by Lyle Daly | Published on Sept. 27, 2021
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If you plan to carry a few credit cards, watch out for these common mistakes.
It's not right for everyone, but I'm a fan of using multiple credit cards. Different cards have different perks, such as big bonuses for new cardholders and extra rewards in certain spending categories. By getting multiple cards, you can use the benefits you like.
However, when you have more than one card, there are more ways things can go wrong. Here are the mistakes to avoid so all those credit cards don't end up costing you.
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Every credit card you have means another bill to keep track of. This can be tricky, especially if the due dates for your cards are spread all over the month. If you have credit card payments due on several days, it's easy for one of those to slip your mind.
Late payment fees can be costly, so here are a few simple ways to ensure you never miss a credit card payment:
Credit cards with annual fees tend to have more perks, so they can be a great value. But the annual fee is usually only worth it if you use the card often. That's harder when you have several cards you use regularly.
For most people, it doesn't make sense to pay an annual fee on more than one or two credit cards. If you have cards with annual fees, compare how much value you get from them to how much they cost you. Depending on what you find, you might want to downgrade a credit card to a no-annual-fee alternative.
Sign-up bonuses are one of the best reasons to open multiple credit cards. A sign-up bonus is an offer available to new cardholders. For example, a card may offer 80,000 points for spending $4,000 in three months. Offers like these can be extremely valuable, as they give you a fast way to earn lots of rewards.
These offers almost always have spending requirements, as in that example above. And if you don't reach the spending requirement, you miss out on the bonus rewards.
Keep track of how much you spend, so that this doesn't happen to you. Many card issuers offer bonus trackers online. Even if yours doesn't, you can contact the card issuer to see how much you've spent towards a bonus.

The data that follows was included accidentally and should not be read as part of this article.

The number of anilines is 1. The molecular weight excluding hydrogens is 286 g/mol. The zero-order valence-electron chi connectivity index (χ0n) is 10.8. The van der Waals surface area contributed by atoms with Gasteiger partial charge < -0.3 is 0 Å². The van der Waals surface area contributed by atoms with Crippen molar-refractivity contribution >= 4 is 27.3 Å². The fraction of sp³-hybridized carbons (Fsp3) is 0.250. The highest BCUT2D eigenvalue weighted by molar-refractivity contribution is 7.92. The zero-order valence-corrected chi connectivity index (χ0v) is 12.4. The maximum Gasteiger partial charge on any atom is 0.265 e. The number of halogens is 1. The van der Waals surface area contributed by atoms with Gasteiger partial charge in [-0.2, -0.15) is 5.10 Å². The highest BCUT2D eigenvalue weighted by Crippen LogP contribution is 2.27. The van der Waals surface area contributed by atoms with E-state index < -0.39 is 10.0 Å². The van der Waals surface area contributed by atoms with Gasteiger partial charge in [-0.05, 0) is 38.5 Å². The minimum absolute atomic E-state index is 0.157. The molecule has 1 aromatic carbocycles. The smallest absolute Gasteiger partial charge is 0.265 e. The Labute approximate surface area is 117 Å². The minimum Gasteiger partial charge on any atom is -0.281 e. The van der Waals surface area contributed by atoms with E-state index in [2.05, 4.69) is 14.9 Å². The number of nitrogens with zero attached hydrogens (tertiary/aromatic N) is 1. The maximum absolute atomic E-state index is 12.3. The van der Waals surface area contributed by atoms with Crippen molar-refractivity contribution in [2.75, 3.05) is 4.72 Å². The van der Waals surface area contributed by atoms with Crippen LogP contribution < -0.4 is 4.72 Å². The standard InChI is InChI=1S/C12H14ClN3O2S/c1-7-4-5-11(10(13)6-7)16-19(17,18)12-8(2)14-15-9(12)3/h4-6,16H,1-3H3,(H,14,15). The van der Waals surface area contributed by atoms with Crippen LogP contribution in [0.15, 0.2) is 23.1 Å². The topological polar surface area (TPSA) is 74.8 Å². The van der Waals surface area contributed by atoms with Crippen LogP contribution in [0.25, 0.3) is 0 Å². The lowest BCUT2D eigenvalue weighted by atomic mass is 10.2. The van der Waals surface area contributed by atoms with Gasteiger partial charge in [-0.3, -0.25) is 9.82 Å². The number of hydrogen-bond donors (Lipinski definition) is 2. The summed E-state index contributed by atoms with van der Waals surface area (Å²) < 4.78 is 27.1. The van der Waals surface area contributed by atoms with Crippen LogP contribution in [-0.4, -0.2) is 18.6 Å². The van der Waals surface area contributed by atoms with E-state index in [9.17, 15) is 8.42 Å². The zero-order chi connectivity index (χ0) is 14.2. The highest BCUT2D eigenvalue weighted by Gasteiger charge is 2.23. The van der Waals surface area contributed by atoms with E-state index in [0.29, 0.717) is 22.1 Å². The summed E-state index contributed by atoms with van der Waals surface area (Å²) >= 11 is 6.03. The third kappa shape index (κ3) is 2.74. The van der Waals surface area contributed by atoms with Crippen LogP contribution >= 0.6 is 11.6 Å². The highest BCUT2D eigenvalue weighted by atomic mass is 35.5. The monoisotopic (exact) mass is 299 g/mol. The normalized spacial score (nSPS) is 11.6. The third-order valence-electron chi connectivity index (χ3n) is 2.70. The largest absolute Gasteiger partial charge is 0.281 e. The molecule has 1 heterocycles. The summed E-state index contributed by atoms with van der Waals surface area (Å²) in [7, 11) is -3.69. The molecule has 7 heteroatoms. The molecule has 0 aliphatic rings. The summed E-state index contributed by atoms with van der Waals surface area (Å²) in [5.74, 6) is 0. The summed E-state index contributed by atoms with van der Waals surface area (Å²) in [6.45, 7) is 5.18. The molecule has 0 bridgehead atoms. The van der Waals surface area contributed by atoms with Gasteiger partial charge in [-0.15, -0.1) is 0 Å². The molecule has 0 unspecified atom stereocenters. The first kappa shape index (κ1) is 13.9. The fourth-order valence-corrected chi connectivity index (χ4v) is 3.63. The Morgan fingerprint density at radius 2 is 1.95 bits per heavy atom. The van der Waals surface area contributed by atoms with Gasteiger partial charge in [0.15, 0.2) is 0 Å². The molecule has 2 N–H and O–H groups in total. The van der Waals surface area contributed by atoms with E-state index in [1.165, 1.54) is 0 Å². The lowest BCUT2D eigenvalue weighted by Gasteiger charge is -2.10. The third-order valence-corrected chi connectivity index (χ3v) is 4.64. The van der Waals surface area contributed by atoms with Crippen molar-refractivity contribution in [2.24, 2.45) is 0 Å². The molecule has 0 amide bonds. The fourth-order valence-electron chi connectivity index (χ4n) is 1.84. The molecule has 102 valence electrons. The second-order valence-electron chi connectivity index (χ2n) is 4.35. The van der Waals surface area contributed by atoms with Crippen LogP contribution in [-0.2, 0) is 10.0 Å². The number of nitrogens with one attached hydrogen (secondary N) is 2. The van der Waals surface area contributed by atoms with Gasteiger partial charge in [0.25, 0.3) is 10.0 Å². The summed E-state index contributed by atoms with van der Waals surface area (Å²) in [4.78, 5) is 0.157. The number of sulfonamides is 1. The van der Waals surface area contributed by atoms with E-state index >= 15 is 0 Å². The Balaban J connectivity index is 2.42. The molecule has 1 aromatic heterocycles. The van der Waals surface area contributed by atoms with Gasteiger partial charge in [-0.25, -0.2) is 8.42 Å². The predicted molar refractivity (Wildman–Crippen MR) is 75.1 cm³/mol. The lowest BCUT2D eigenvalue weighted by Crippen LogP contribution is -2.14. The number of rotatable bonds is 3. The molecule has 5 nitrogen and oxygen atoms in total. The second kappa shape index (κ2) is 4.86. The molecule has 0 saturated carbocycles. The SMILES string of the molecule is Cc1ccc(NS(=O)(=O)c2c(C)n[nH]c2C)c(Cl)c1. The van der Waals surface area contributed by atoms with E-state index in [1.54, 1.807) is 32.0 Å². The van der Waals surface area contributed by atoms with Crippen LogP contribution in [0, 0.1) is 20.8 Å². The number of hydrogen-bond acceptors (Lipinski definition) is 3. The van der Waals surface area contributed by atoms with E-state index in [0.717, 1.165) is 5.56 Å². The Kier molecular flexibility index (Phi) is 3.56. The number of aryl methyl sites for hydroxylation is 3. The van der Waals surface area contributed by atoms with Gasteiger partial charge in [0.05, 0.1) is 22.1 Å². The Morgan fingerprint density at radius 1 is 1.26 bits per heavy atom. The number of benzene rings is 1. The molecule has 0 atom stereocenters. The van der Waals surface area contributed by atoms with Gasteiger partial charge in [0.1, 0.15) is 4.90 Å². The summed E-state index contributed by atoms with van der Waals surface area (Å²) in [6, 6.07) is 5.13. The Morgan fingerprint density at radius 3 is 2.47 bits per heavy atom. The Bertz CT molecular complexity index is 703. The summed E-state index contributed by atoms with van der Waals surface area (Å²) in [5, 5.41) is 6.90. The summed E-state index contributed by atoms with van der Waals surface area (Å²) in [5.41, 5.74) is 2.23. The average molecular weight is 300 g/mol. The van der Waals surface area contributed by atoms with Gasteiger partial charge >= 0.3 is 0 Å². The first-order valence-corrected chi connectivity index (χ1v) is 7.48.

Also be careful about opening multiple credit cards around the same time. You don't want to have trouble earning bonuses because you're juggling spending requirements.
Many rewards credit cards earn different amounts depending on the type of purchase you make. One card could earn 4% on dining and 1% on other purchases, whereas another could earn 3% on groceries and 1% on your other purchases. If you mix up which is which, you get less back on your spending.
That's a straightforward example, but it can be much more complicated -- some cards have several bonus categories, so there's more to remember when you choose a card during checkout.
It may help to keep a note on your phone with your credit cards and their bonus categories.
One of the biggest risks with credit cards is that they make it easy to spend money. If your card's credit limit is high enough, you can buy what you want, and it doesn't matter if you actually have the money in your bank account, or if the purchase fits your budget.
The temptation to overspend can get even worse when you have more credit cards and more available credit.
Following a budget is a great way to keep your spending in check. Set a limit on what you can spend each month so you're not going by how high your credit limits are. If this has been hard for you in the past, there are several useful budgeting apps that can help.
You can come out ahead by using multiple credit cards, but there's a learning curve. If you're considering adding more cards to your wallet, remember to take it slowly and avoid expensive mistakes.
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